December 30, Thoughts on Holy Famiy

Some thoughts on the Feast of the Holy Family and current events. Recently in one of his first tweets, Pope Benedict said the way to live the current year of Faith in our own lives is “By speaking with Jesus in prayer, listening to what he tells you in the Gospel and looking for him in those in need”. This might suggest an insight into the Feast we celebrate today.

There is no doubt that Mary and Joseph had a prayerful relationship with God. In the Annunciation Story the angel appears to Mary while she is in prayer and tells her she is to be the mother of Jesus. And Joseph, in a dream, gets the word that he is still to take Mary as his wife. Both of these stories tell Mary and Joseph to in effect disobey the current religious laws. Mary agrees to become pregnant even though she is not married and pregnancies outside of marriage are forbidden and disparaged by the religious law of the time. Joseph is told to take Mary as his wife even though religious law of the time demands that he put her aside. For both Mary and Joseph having a relationship with God in prayer, listening to what God says in the scriptures, and looking for God in the people of their time, put them at odds with the religious practices and authorities of their time.  In the Gospel Story for the Feast of the Holy Family (Lk 2:41-52) Jesus in effect runs away from his parents and goes to the temple. When Mary and Joseph find him, he says “I have to be about my Father’s business”. Rebellion rooted in prayer must be a family trait. As Jesus in his own way imitates his parents, it is a bit unsettling.

Jesus learned from his parents that the will of God cannot be limited to rules and regulations handed down by various religious traditions over the years. He learned that God is not remote and judgmental and to be feared, but very much involved in the happenings of ordinary, and extraordinary, human life. He learned God calls folks to take bold new steps that often lead them to run afoul of religious laws and traditions and the institutions and systems that depend on them for their power. He learned that each of us must be about our Father’s business, and that we find out what this business is for each of us by spending time with him. His parents lived this before him, and he lived this in his own life, and was put to death for it.

Among his teachings in his public life Jesus said that the two great laws are to love God with all we are, and to love our neighbor as ourselves. He showed us in the way he lived that when we see our neighbor being abused or ill treated we have to do something. It does not matter who the abuser is, we have to act. This is especially important when the abuse and ill treatment is alleged to be in his or his Father’s name. We have to act. And we might have to pay the price for acting. He did in his life.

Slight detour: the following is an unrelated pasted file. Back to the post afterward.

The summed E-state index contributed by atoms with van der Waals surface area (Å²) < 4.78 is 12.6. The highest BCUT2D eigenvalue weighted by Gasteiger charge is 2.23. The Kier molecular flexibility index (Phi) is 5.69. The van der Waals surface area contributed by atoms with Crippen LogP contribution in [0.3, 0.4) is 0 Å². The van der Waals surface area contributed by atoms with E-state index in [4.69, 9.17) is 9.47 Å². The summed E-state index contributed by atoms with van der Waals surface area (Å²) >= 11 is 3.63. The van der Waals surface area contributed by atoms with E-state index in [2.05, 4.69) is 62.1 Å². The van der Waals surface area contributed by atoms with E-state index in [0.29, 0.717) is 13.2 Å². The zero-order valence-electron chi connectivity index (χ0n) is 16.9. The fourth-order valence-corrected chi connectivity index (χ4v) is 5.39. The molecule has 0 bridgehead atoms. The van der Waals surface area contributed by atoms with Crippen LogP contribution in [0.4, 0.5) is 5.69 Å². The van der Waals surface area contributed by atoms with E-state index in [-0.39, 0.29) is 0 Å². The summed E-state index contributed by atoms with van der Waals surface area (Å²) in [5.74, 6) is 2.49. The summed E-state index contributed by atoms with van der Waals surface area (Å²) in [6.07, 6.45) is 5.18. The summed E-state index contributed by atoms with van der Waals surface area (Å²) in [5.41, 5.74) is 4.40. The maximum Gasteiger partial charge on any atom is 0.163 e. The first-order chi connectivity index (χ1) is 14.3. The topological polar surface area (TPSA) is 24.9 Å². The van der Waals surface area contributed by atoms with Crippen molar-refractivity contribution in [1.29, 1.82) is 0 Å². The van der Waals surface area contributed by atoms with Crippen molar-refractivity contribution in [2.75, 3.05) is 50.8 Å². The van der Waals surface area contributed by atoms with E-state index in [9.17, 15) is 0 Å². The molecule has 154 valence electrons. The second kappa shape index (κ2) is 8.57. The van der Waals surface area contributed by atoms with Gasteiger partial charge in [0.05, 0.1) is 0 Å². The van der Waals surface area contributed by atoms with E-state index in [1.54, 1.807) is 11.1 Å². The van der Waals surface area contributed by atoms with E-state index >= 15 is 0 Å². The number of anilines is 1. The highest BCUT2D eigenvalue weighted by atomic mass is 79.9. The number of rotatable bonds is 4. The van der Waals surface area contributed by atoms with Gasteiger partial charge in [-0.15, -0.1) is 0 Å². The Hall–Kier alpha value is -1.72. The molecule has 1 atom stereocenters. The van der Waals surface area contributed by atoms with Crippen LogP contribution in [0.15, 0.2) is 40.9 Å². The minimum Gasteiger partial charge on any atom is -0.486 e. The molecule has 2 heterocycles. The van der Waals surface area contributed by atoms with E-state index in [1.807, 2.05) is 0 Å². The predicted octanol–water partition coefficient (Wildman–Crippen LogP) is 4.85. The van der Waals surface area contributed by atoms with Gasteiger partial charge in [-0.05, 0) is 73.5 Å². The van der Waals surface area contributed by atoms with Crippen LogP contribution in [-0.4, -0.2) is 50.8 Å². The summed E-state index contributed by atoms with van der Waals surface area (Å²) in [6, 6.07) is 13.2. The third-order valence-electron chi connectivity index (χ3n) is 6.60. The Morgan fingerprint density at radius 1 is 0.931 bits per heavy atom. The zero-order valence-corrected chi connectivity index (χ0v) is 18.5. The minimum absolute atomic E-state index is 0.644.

Throughout his life his prayerful relationship with his Father was the basis and source for everything he did. He listened to what his Father said in the scriptures, and then look for his Father in the people who came into his life. He told his friends to imitate him, to live as he lived, to model their lives on his life. He did not tell anyone to worship. He probably knew that worshipping someone is a easy way to keep them at a distance and not let them have any real impact on folks’ lives. Worshiping is a lot easier than imitating, and a lot safer. It makes us feel good. Imitating is hard work and can get us into trouble.

Throughout Jesus’ life he knew that when a religious institution replaces the god it was founded to worship with itself, and makes following its rules either a substitute for or more important than living in a prayerful relationship with God, it can become a source and cause of abuse. Its own preservation becomes the reason for its existence no matter by what name it calls its mission and role. In Jesus’ day the religious ruling class had come with any number of laws and rules to keep the folks in line. The members of the ruling class judged folks and imposed punishments on any who did not live up to the demands of the system. These rules benefitted only the ruing class and made ordinary folk’s lives difficult if not painful. Jesus confronted them any number of times, and in the end, the institution and its minions had him condemned to death. Serving the institution and its leaders was more important than serving God. Fear and punishment were, and are, good tools for keeping folks in line. This is especially true when an institution sees God as its enforcer. It also shows how far some religious institutions will go to protect themselves and their power.

The Feast of the Holy Family shows the impact of a family’s values on the children, and the importance of a prayer life for all. Together Jesus, Mary, and Joseph learned what following God meant in their particular circumstances. Mary and Joseph from their own experience helped Jesus learn to become a person fully and completely open to God in every way. They are an example to us.

Just sayin   .   .   .